Toxins fuel T cell lymphoma

Simplified schematic showing the proposed mechanism of how SEs may suppress cellular immunity and antitumor responses.

(A) In contrast to benign T cells, malignant T cells typically express a monoclonal TCR VΒ chain and often exhibit decreased expression or function of the TCR complex. SEs may therefore in many cases not stimulate malignant T cells directly but rather indirectly through activation of benign T cells.
(B) Upon colonization with enterotoxin-producing SA bacteria, SEs bind MHC-II molecules expressed on malignant T cells, benign T cells, and antigen-presenting cells. SEs bound to MHC-II molecules subsequently crosslink TCRs on benign T cells, which elicits cell-cell contact–dependent interactions between the benign and malignant T cells and triggers secretion of IL-2 from the benign T cells.
(C) These signals in turn induce high expression of IL-10 from the malignant T cells via a Jak3/Stat3- dependent pathway. IL-10 secreted from the malignant T cells can dampen cellular immunity by several means. For example, IL-10 impairs the maturation of dendritic cells, represses the expression of Th1 cytokines (interferon-γ, IL-12), inhibits T-cell activation, and pro- motes the function of regulatory T cells as well as the development of immunoregulatory M2 macrophages (MΦ), collectively contributing to suppression of cellular immunity and antitumor immune responses. The malig- nant T cells, however, display deficient expression of IL-10R and are therefore protected against the suppressive effects of IL-10. DC, dendritic cell; IFN-γ, interferon-γ.

Staphylococcal enterotoxins stimulate lymphoma-associated immune dysregulation

Patients with cutaneous T-cell lymphoma (CTCL) are frequently colonized with Staphylococcus aureus (SA). Eradication of SA is, importantly, associated with sig- nificant clinical improvement, suggesting that SA promotes the disease activity, but the underlying mechanisms remain poorly characterized. We have shown that SA isolates from involved skin express staphylococcal enterotoxins (SEs) that induce crosstalk between malignant and benign T cells leading to Stat3-mediated interleukin-10 (IL-10) production by the malignant T cells. The SEs did not stimulate the malignant T cells directly. Instead, SEs triggered a cascade of events involving cell-cell and asymmetric cytokine interactions between malignant and benign T cells, which stimulated the malignant T cells to express high levels of IL-10.

Much evidence supports that malignant activation of the Stat3/IL-10 axis plays a key role in driving the immune dysregulation and severe immunodeficiency that characteristically develops in CTCL patients. We can thereby establish a novel link between SEs and immune dysregulation in CTCL, strengthening the rationale for antibiotic treatment of colonized patients with severe or progressive disease.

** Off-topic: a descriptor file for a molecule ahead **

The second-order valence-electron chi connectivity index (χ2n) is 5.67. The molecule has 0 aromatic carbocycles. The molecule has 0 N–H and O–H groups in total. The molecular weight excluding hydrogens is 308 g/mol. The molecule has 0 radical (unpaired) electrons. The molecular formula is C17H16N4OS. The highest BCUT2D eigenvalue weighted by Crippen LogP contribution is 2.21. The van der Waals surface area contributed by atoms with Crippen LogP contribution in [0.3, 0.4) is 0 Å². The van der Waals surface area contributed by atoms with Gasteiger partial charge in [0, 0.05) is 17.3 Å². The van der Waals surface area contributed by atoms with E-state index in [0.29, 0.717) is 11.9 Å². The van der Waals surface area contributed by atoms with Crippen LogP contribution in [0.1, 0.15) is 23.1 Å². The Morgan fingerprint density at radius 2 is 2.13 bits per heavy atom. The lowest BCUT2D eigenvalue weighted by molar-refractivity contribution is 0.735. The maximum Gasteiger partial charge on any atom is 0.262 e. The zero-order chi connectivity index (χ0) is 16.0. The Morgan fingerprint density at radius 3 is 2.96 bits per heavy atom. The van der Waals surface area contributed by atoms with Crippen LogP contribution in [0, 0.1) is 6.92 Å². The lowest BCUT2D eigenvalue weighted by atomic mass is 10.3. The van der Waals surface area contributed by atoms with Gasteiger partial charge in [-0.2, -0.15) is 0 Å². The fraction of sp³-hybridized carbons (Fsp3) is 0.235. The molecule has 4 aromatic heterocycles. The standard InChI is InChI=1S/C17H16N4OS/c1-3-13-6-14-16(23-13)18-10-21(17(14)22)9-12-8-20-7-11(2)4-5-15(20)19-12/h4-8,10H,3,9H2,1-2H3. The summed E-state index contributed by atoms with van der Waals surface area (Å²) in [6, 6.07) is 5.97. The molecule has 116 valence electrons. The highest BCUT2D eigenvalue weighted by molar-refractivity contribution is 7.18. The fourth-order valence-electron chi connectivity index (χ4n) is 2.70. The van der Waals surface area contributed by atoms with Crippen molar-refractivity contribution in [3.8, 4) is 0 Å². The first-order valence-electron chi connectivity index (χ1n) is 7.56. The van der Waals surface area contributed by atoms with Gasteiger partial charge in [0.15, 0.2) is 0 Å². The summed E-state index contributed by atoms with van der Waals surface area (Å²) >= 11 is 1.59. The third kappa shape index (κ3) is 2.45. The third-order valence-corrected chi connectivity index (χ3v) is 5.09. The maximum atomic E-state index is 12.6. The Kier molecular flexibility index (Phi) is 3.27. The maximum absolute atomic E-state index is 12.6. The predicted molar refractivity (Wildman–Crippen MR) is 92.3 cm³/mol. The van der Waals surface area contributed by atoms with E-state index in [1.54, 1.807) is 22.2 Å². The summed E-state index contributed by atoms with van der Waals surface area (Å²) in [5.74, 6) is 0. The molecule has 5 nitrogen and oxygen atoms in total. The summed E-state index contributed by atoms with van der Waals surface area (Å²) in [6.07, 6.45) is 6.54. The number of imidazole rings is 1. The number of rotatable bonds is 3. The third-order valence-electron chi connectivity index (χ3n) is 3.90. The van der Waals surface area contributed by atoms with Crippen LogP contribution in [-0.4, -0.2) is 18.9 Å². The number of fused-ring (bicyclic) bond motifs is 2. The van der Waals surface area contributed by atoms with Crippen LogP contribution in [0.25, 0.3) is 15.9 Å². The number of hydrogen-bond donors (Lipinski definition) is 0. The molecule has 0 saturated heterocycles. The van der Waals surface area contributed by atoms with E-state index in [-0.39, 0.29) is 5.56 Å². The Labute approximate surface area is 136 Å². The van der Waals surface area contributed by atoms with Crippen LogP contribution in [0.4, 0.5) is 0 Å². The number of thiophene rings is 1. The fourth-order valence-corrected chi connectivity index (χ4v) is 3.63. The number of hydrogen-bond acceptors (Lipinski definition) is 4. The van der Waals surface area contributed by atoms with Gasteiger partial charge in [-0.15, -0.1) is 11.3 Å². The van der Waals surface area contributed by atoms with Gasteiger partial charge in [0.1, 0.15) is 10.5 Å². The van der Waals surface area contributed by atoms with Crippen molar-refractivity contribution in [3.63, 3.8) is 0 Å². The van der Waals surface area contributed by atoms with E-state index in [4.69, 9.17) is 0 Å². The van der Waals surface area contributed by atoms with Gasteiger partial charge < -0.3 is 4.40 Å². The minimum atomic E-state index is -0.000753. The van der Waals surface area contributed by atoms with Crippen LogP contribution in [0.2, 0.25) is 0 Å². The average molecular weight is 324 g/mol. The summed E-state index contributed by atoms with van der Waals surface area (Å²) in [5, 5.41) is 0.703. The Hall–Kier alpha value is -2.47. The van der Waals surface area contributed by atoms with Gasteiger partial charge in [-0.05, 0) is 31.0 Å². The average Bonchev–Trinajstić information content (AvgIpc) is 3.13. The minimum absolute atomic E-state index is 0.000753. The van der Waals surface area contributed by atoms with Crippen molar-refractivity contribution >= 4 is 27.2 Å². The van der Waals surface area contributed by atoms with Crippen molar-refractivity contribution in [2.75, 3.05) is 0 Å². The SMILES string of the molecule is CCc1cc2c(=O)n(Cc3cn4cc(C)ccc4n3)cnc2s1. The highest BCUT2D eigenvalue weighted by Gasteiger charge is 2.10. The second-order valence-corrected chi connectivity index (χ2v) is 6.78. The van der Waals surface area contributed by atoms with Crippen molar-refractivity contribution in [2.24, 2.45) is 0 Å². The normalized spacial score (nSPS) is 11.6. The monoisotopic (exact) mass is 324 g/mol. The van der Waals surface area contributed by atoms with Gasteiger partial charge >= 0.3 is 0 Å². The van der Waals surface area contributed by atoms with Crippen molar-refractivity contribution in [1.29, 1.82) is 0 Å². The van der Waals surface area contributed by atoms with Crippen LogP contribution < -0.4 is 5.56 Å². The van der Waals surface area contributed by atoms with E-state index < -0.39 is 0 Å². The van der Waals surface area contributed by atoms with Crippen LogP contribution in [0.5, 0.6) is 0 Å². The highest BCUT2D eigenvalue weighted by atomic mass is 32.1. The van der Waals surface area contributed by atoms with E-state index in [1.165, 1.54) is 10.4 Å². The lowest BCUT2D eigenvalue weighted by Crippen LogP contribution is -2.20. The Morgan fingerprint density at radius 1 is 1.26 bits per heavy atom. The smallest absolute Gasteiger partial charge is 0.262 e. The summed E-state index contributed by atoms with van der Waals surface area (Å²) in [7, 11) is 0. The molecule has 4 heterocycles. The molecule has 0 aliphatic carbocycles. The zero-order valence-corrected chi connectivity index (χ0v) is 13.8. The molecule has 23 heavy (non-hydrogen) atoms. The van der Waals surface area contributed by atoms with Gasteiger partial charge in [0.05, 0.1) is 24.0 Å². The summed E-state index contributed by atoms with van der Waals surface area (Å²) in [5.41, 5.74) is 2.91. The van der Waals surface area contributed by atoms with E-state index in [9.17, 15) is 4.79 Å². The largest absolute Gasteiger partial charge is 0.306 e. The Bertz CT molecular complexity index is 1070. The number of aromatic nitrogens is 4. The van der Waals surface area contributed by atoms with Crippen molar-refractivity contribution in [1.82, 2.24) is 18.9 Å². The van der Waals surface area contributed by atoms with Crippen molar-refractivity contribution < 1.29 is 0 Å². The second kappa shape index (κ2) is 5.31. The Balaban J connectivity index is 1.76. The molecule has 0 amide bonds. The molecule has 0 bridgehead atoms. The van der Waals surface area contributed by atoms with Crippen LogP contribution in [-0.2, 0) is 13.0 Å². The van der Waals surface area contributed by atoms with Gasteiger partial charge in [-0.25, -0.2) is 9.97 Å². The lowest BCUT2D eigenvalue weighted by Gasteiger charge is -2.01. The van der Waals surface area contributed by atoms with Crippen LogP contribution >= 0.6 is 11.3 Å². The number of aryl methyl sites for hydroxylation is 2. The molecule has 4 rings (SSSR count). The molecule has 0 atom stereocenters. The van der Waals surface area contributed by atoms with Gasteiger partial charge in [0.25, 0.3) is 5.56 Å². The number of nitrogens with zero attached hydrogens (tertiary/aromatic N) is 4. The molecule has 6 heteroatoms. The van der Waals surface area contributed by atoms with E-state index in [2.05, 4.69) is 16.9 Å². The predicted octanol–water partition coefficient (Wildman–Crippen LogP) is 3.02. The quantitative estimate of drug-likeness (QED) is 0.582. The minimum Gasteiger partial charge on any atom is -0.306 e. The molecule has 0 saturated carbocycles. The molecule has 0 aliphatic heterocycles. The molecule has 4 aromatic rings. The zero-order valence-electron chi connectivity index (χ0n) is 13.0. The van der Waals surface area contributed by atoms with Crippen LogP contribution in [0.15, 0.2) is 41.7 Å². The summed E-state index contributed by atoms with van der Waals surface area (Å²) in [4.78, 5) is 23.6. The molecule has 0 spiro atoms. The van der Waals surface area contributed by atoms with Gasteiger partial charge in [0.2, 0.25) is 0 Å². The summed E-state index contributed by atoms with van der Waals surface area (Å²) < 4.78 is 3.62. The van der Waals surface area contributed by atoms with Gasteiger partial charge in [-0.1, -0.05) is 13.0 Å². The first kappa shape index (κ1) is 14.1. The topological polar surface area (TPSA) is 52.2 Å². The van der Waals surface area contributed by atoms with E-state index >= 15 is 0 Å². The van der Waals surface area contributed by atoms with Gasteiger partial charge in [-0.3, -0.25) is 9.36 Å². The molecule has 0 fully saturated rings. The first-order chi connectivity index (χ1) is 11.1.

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Bacterial Toxins Fuel Disease Progression in Cutaneous T-Cell Lymphoma

Andreas Willerslev-Olsen, Thorbjørn Krejsgaard, Lise M. Lindahl, Charlotte Menne Bonefeld, Mariusz A. Wasik, Sergei B. Koralov, Carsten Geisler, Mogens Kilian, Lars Iversen, Anders Woetmann and Niels Odum

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Staphylococcal enterotoxins stimulate lymphoma-associated immune dysregulation

Thorbjørn Krejsgaard, Andreas Willerslev-Olsen, Lise M. Lindahl, Charlotte M. Bonefeld, Sergei B. Koralov, Carsten Geisler, Mariusz A. Wasik, Robert Gniadecki, Mogens Kilian, Lars Iversen, Anders Woetmann, and Niels Odum

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Staphylococcal enterotoxin A (SEA) stimulates STAT3 activation and IL-17 expression in cutaneous T-cell lymphoma

Andreas Willerslev-Olsen, Thorbjørn Krejsgaard, Lise M. Lindahl, Ivan V. Litvinov, Simon Fredholm, David L. Petersen, Claudia Nastasi, Robert Gniadecki, Nigel P. Mongan, Denis Sasseville, Mariusz A. Wasik, Charlotte M. Bonefeld, Carsten Geisler, Anders Woetmann, Lars Iversen, Mogens Kilian, Sergei B. Koralov, and Niels Odum

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The authors thank K. Kaltoft for generously providing the CTCL cell lines. This work was supported in part by research funding from the Danish Cancer Society, the Carlsberg Foundation, Dansk Kræftforsknings Fond, the Danish Research Councils, the Danish National Advanced Technology Foundation (Innovationsfunden), the Copenhagen Cluster of Immunology, the Lundbeck Foundation, the Novo Nordic Foundation, the University of Copenhagen, and the National Cancer Institute (R01-CA96856 and CA89194).